CHILD sex offender Marist Brother Darcy O'Sullivan has been sentenced to an additional five years in jail after a judgment on the day a notorious Hunter Anglican child sex offender died in custody.
O'Sullivan, 81, known as Brother Dominic while he taught at Marist Hamilton school in the 1970s, was sentenced on Tuesday for offences against two former students. The jail term will start in December, 2022 after he finishes a sentence for sexually abusing 23 former students at Marist Hamilton and Casino schools.
Newcastle District Court Judge Tim Gartelmann sentenced O'Sullivan after he entered guilty pleas to the fresh offences, consistent with earlier guilty pleas to all offences after he was first charged in 2013.
The sentencing occurred on the same day survivors of former Anglican youth worker James Brown, 70, were advised he had died in jail before his sentencing in May on a new round of crimes against children.
Brown died of a heart attack nearly nine years after he was jailed for 20 years for serious child sex offences against 20 children while an Anglican Church volunteer at Kurri Kurri from the 1970s to 1990s.
Brown was one of a group of perpetrators allowed to commit crimes in the Hunter for decades because of "systemic issues" and a "do nothing" approach by Bishop Alfred Holland.
The late bishop's failure to act on allegations about Brown represented a lost opportunity to stop Brown from molesting children, the Royal Commission into Institutional Responses to Child Sexual Abuse found.
O'Sullivan's sentencing and Brown's death came on the same day the second episode of the ABC series on the Catholic Church, Revelation, detailed the extent of child sex offending at Hunter Catholic schools, including Marist schools at Hamilton and Maitland and St Pius X College, Adamstown.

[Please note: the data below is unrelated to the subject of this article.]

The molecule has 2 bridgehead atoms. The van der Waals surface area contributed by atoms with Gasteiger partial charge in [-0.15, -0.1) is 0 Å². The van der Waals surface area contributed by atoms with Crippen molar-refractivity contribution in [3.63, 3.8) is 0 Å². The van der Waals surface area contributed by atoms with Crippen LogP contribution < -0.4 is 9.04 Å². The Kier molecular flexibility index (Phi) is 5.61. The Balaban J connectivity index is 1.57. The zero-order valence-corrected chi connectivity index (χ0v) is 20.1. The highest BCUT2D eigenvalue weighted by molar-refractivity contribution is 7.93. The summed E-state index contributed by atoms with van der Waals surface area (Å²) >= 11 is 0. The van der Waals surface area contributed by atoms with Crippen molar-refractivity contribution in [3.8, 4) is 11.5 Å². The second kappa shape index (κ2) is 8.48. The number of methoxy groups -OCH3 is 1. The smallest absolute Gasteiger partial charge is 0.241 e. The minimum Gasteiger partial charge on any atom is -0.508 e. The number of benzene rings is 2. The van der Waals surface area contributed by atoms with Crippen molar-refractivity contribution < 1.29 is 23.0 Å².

The series also expanded on the extent of offending against boys at the St John of God order's Kendall Grange facility at Morisset, featuring jailed child sex offender Bernard McGrath.
Hunter survivor advocate Bob O'Toole rejected Maitland-Newcastle Bishop Bill Wright's criticism of the series' "focus on the past", and said the most damaging sections were about the defence of discredited priests today, despite the royal commission.
"The culture of the Catholic Church is toxic and many changes are necessary for her survival - equal opportunity for women for one, acceptance of all, abolition of the boys' club mentality and freedom to speak without fear of reprisal," Mr O'Toole said.
He backed the Nash family of Hamilton, who demanded the bishop strip senior priest Bill Burston of the right to ministry for his comments on Revelation about Andrew Nash, who was 13 when he committed suicide at his home in 1974. Father Burston said he had "had enough of Andrew Nash", who the Marist order accepts was sexually abused by Marist Brother Romuald.